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Oxford Companion to Food

Oxford Companion to Food

By Alan Davidson

Published 2014

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Gruyère the finest and best known of all Swiss cheeses, has been made since the 12th century. Its reputation as one of the great European table cheeses was established by the 16th century; and 19th-century chefs gave it further renown as one of the world’s great cooking cheeses (see e.g. fondue).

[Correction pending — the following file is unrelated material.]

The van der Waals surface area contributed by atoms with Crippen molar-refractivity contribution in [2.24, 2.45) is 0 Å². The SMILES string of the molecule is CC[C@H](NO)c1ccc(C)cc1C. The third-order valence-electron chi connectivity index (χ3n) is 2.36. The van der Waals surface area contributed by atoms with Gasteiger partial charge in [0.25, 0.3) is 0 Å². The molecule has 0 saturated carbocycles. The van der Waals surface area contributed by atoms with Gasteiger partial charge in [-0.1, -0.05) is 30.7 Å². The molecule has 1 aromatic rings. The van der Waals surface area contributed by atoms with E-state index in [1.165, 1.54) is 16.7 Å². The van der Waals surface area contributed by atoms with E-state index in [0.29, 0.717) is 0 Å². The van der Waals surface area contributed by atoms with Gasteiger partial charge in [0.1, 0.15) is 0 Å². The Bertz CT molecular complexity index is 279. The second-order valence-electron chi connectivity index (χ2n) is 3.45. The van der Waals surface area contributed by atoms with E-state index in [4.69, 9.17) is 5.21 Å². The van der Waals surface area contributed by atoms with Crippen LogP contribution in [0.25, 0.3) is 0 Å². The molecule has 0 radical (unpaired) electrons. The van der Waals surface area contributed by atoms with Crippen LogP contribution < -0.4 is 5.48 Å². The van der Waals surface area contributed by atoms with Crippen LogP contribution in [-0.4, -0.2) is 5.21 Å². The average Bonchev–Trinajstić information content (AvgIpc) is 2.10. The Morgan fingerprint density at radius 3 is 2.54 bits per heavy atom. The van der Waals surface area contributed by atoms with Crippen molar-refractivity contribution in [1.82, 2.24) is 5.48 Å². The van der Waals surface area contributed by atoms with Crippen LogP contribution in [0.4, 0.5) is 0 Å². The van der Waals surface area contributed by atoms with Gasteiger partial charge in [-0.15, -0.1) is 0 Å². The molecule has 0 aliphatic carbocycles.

Within Switzerland, the use of the name Gruyère is strictly controlled, as are its other specifications and the manufacturing process. Compared with emmental, the other well-known Swiss cheese, Gruyère is smaller; usually 35 to 40 kg (77 to 88 lb) in weight and 50 cm (20") in diameter. It has fewer and smaller (little larger than pea size) ‘eyes’. It is subject to a certain amount of surface ripening during its long maturing period (typically a year), which gives it a more nutty flavour.